First Nations in Ontario are laying the groundwork for their own public inquiry into the disproportionate number of missing and murdered indigenous women and girls after being stonewalled for years by the federal Conservative government.
An online fundraising campaign called Who Is She will be announced in Toronto on Wednesday to pay for the judicial hearings that Isadore Day, the regional chief for the Assembly of First Nations (AFN) in the province, says he hopes will prompt a Canada-wide discussion.
“We are doing this from the perspective of Ontario because that’s what we are mandated to work from,” Mr. Day said in a telephone interview on Tuesday. “However, we feel it’s very important, and it’s a national imperative, to have dialogue. So we want to push this hard enough and make clear that this is a dialogue that Canada needs to have.”
An RCMP report last year found there were 1,181 police-recorded cases in Canada of murdered and missing aboriginal women between 1980 and 2012 – 164 missing and 1,017 homicide victims. A supplementary report last spring said an additional 32 murders of aboriginal women took place in parts of the country patrolled by the Mounties in 2013 and 2014.
First Nations leaders are joined in their call for a national inquiry by national and international organizations including the United Nations and Amnesty International as well the premiers of Canada.
But Conservative Leader Stephen Harper and his ministers have refused the demand, saying there have been enough studies and the government has already implemented crime prevention measures and other programs to tackle the tragedy.
The other political parties say that is the wrong approach. NDP Leader Thomas Mulcair has promised to call the inquiry within the first 100 days of his mandate if his party wins the Oct. 19 election. And Liberal Leader Justin Trudeau has also promised to call an inquiry saying, “Mr. Harper is on the wrong side of history.”
But the Ontario chiefs agreed in June, 2014, to organize their own inquiry, and are not going to wait for the outcome of the federal vote. Mr. Day, who was elected Ontario regional chief in June of this year, said at a summer meeting of the AFN in Montreal that he was ready to move ahead unilaterally.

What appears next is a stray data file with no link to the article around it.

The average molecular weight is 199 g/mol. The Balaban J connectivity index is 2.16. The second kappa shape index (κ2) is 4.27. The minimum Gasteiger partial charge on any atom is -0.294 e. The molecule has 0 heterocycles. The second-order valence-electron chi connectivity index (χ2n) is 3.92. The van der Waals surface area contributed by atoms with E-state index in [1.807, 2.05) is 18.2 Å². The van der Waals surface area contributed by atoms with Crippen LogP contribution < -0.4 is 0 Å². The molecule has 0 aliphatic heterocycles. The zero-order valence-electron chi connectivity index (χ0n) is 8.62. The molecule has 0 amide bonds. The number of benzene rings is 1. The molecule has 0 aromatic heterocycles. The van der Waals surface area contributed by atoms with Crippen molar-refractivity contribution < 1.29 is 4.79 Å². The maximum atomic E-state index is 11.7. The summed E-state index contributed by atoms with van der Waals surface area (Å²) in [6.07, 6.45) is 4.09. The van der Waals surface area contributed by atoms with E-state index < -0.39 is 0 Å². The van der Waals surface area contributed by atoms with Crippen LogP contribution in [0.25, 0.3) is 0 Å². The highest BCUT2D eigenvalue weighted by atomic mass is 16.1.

“I set out the commitment that Ontario is not going to be waiting for a federal government to make a call, or we’re not going to wait for the AFN to participate in another roundtable” with federal and provincial politicians, he said. “Ontario is going to chart the way forward.”
The commitment by the NDP and the Liberals to hold an inquiry is helpful, Mr. Day said. “However, I think it’s really important for First Nations and First Nations organizations to set out what it is we’re prepared to do.”
The Who Is She campaign will begin with an online fundraising website that will feature, among other things, photos of missing women and messages from their families. Mr. Day said the Ontario chiefs have yet to set a target for how much they will need to collect – though they acknowledge that the inquiry process will be expensive.
But Mr. Day said he has been promised good co-operation from both the Ontario government and the Ontario Provincial Police. And although the murders and disappearances of indigenous women seem especially prevalent in the Prairie provinces and British Columbia, he said there are many cases in Ontario that have yet to be solved.
“If we’re able to raise a level of awareness and even connect with those women and girls and our people that are falling through the cracks right now,” he said, “if we’re able to save one life, if we’re able to begin the process of opening up cold cases and if we’re able to start to resolve and find opportunities for a healthy grieving for these families, that’s what we want to achieve.”